For most patients who contract Lyme disease, oral antibiotics will successfully treat the symptoms. However, some patients who get the infection caused by the bacterium Borrelia burgdorferi report lingering symptoms such as fatigue, pain, and joint and muscle aches long after the antibiotics are finished. Sometimes referred to as “chronic” Lyme disease (CLD), the Centers for Disease Control and Prevention (CDC) refers to the condition as post-treatment Lyme Disease symptoms (PTLDS) or post-Lyme disease syndrome (PLDS).
The cause for PTLDS is not only unknown but the term “chronic” Lyme disease is mired in controversy. The National Institute of Allergy and Infectious Diseases reports that CLD “has been used to describe people with different illnesses. While the term is sometimes used to describe illness in patients with Lyme disease, it has also been used to describe symptoms in people who have no clinical or diagnostic evidence of a current or past infection with B. burgdorferi.”
A 2015 report published in the Infectious Disease Clinics of North America points out that “chronic” Lyme disease “has no clinical definition and is not characterized by any objective clinical findings.” In 7 studies conducted in areas where Lyme disease is common, 50% to 88% of 1902 patients referred for suspected infection had no evidence of ever having contracted the disease.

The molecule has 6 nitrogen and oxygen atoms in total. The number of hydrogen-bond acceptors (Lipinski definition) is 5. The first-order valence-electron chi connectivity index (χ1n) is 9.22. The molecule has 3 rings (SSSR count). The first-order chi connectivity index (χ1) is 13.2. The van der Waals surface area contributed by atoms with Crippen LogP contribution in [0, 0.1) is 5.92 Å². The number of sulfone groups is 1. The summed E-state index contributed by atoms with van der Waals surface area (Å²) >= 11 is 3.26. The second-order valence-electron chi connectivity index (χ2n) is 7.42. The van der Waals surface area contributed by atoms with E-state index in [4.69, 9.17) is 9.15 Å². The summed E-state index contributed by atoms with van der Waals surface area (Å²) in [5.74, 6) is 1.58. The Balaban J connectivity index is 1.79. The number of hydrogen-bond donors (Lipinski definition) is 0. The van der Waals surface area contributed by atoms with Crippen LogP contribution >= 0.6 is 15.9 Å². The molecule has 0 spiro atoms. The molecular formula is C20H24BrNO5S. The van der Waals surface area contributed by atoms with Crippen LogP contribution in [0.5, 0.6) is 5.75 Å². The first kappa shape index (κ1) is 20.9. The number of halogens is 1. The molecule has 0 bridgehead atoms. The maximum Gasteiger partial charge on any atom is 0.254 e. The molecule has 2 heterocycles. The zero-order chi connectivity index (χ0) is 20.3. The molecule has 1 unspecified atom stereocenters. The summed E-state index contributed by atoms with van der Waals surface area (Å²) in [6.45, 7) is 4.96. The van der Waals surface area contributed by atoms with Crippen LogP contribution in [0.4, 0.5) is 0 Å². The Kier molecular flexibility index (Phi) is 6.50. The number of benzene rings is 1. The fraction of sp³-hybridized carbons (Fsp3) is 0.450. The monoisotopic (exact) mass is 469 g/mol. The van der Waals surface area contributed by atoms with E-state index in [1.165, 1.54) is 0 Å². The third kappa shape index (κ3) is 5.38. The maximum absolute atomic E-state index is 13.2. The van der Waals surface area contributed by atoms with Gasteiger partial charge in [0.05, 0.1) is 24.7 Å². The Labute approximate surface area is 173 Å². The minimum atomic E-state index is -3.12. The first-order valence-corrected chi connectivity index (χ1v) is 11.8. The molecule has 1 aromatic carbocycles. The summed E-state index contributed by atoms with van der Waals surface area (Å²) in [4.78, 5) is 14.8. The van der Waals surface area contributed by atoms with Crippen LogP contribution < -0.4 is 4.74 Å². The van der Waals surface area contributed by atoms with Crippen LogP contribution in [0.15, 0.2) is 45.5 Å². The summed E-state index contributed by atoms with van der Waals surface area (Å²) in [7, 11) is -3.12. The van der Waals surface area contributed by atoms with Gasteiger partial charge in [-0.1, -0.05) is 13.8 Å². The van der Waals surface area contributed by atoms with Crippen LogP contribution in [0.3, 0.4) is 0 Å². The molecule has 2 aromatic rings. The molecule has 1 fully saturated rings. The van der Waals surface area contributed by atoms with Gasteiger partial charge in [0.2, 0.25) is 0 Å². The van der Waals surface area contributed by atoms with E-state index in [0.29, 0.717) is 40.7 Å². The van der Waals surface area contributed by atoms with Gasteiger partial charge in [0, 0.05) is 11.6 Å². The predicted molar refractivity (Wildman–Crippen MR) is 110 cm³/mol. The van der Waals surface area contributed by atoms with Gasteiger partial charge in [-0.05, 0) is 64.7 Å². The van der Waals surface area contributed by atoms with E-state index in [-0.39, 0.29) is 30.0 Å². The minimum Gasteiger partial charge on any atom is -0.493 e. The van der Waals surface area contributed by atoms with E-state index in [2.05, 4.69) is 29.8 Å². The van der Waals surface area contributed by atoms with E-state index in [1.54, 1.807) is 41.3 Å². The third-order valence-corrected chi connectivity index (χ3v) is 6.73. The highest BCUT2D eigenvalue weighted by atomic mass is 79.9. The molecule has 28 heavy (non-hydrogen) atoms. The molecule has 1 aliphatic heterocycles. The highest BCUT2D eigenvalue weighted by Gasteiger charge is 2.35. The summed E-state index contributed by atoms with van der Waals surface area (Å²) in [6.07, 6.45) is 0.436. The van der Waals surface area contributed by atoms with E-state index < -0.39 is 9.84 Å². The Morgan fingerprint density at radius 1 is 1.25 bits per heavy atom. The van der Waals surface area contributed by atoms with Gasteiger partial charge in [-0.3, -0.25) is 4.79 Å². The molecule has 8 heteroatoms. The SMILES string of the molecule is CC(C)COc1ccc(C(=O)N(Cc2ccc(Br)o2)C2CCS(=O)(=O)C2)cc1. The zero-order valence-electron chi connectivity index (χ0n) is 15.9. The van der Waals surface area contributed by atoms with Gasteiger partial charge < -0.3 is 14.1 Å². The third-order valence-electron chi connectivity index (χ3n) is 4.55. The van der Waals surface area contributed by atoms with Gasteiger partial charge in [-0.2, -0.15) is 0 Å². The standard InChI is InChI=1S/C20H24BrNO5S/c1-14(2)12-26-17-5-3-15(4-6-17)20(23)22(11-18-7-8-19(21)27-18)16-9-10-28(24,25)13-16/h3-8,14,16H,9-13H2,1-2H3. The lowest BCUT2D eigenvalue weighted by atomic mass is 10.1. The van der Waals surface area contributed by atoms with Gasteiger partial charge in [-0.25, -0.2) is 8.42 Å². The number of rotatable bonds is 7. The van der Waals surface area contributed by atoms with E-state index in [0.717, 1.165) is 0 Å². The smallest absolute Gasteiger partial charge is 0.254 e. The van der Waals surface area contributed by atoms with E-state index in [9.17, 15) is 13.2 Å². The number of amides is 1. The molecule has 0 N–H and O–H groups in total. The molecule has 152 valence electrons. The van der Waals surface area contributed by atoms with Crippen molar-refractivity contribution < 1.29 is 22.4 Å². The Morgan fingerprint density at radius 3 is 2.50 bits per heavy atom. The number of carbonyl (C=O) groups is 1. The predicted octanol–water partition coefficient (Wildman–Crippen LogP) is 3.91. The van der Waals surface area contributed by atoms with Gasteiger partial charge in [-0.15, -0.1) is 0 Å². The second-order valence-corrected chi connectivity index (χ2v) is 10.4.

“Most of these patients had either alternative medical diagnoses or had medically unexplained symptoms, such as chronic fatigue syndrome or fibromyalgia,” the study said. “Lyme disease was in many cases diagnosed simply for lack of an alternative diagnosis—referred to in 1 paper as a ‘diagnosis of Lyme disease by exclusion’.”
If it is possible that over half of patients suspected of PTLDS were never exposed, then the question begs how do doctors evaluate patients who report symptoms of the disease? Quest Diagnostics Medical Director of Infectious Diseases, Robert S. Jones, DO, MS, FACP FIDSA helps answer that question. He offered the following recommendations for doctors treating PTLDS patients.
Start from scratch
“PTLDS can be a frustrating disease,” said Dr Jones. “The first thing I do is make sure I keep an open mind when patients come to me.”
He mentioned the many factors that need to be considered when evaluating patients. These include the patient’s health history, length of symptoms, type of symptoms, where they suspect they contracted Lyme disease, and the possibility of other tick-borne illnesses.
Symptoms of Lyme disease may vary depending on the length of time the patient has been infected. While one of the most commonly known symptoms is a rash, Dr Jones recommends physicians consider the patient’s health history.